Consumer response to innovative products : with application to foods

A.M.K. Michaut

Research output: Thesisinternal PhD, WU

Abstract

This thesis aims at gaining a deeper understanding of how consumers perceive product newness and how perceived newness affects the market success of new product introductions. It builds on theories in psychology that identified "collative" variables closely associated with newness perceptions on the part of the consumer. AIso, it explores the effect of newness on market success after one year and the pattem of market success during that time period.

It is hypothesized that perceived newness is a two-dimensional (rather than unitary) construct and that its two dimensions, (1) mere perception of newness and (2) perceived complexity, have different effects on product liking and market success over time. Consistent with our hypotheses, product liking linearly decreases with perceived complexity and cross section analysis reveals the same relationship with market success after one year. The hypothesized inverted-U shaped relationship does not hold in the case of product liking as it linearly increases with perceived incongruity (i.e. mere newness perception). In contrast, and consistent with our hypothesis, cross section analysis reveals an inverted-U relationship between perceived incongruity and market success after one year. Over time, the keyfindingsfrom this work emphasize that high perceived product complexity is a disadvantage to new product success in the short run. However, market success of complex products increases over time once initial rejection is overcome (i.e. learning to like). In addition, the mere perception of newness does not appear to have a significant effect on the shape of the diffusion curve. Finally, for a given product, qualitative comparisons between countries suggest that incongruity and complexity may differentially participate to overall newness and therefore affect liking.Overall, the thesis reveals the importance of considering product newness as a two­dimensional construct since each of these dimensions brings in key information to explain consumers' response to innovative products.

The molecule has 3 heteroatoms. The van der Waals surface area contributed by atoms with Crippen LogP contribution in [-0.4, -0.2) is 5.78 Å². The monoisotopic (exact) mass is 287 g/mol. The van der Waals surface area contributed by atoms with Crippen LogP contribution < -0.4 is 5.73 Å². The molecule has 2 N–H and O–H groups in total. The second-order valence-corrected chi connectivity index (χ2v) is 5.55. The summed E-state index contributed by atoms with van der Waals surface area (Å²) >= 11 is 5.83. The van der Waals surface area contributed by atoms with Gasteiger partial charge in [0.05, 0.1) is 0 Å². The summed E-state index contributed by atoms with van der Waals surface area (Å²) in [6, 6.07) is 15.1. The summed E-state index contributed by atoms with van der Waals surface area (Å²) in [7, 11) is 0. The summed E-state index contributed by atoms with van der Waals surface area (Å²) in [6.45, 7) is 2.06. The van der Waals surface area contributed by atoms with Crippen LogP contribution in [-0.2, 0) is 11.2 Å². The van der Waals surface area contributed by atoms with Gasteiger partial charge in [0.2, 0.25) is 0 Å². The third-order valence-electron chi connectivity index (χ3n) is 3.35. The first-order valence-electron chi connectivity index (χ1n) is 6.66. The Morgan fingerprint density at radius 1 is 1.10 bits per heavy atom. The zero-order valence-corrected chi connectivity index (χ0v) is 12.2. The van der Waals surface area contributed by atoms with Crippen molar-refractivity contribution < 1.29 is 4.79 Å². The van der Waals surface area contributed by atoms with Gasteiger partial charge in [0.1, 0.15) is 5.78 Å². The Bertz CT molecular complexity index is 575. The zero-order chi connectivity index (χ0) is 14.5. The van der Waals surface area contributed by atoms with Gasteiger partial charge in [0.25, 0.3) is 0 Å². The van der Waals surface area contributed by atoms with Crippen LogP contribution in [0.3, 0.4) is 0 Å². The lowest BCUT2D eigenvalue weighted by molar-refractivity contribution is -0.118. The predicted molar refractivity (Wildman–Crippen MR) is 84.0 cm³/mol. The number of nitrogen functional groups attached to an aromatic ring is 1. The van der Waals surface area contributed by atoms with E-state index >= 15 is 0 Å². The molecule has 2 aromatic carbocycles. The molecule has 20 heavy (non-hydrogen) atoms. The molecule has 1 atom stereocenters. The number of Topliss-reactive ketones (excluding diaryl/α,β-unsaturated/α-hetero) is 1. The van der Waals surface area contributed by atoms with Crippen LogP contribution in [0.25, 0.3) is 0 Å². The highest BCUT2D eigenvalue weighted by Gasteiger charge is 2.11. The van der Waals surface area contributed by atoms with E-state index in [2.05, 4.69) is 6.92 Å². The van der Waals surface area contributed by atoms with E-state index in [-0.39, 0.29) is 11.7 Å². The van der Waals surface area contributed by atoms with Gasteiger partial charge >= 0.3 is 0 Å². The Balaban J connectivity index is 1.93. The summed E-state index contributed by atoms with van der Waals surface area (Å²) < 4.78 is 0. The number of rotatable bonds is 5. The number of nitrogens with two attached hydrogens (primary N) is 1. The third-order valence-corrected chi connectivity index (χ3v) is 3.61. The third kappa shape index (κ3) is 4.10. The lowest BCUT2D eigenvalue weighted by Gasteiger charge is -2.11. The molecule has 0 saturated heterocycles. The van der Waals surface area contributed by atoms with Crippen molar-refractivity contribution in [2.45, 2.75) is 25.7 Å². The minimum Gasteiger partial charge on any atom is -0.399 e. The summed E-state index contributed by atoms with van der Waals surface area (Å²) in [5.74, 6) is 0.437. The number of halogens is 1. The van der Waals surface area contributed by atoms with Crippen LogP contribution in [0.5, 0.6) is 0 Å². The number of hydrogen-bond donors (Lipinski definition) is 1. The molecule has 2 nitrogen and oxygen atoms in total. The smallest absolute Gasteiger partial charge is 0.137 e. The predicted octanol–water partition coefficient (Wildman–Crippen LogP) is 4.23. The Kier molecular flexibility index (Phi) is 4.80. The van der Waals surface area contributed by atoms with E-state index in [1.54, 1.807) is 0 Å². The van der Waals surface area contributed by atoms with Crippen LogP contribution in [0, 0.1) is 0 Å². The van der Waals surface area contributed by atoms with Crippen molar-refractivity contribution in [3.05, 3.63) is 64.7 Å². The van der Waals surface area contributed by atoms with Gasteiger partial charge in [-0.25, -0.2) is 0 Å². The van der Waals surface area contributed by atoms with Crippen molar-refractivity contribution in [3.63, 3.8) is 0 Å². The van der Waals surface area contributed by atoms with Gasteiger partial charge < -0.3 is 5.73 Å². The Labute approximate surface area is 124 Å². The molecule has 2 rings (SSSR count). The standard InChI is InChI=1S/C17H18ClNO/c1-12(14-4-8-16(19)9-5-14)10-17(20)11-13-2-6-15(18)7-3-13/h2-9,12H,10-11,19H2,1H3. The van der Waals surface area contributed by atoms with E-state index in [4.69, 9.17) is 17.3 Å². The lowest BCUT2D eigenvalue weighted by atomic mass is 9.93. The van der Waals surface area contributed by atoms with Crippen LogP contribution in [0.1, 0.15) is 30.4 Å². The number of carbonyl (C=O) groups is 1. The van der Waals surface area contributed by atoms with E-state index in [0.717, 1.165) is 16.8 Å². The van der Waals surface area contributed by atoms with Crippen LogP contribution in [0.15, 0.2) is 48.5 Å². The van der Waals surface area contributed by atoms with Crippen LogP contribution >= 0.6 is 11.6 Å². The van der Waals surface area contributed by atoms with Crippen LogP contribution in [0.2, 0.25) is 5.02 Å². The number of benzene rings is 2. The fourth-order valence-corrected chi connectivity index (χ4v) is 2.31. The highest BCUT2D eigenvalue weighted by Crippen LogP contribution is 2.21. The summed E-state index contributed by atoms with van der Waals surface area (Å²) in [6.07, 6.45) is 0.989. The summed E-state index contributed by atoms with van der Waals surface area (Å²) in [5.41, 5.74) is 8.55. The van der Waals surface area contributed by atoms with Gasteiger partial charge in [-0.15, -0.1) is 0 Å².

Original languageEnglish
QualificationDoctor of Philosophy
Awarding Institution
  • Wageningen University
Supervisors/Advisors
  • van Trijp, Hans, Promotor
  • Steenkamp, J.B.E.M., Promotor, External person
Award date8 Jun 2004
Place of PublicationWageningen
Print ISBNs9789085040248
Publication statusPublished - 8 Jun 2004

Keywords

  • new products
  • food acceptability
  • innovations
  • foods
  • consumer behaviour
  • food preferences
  • food marketing

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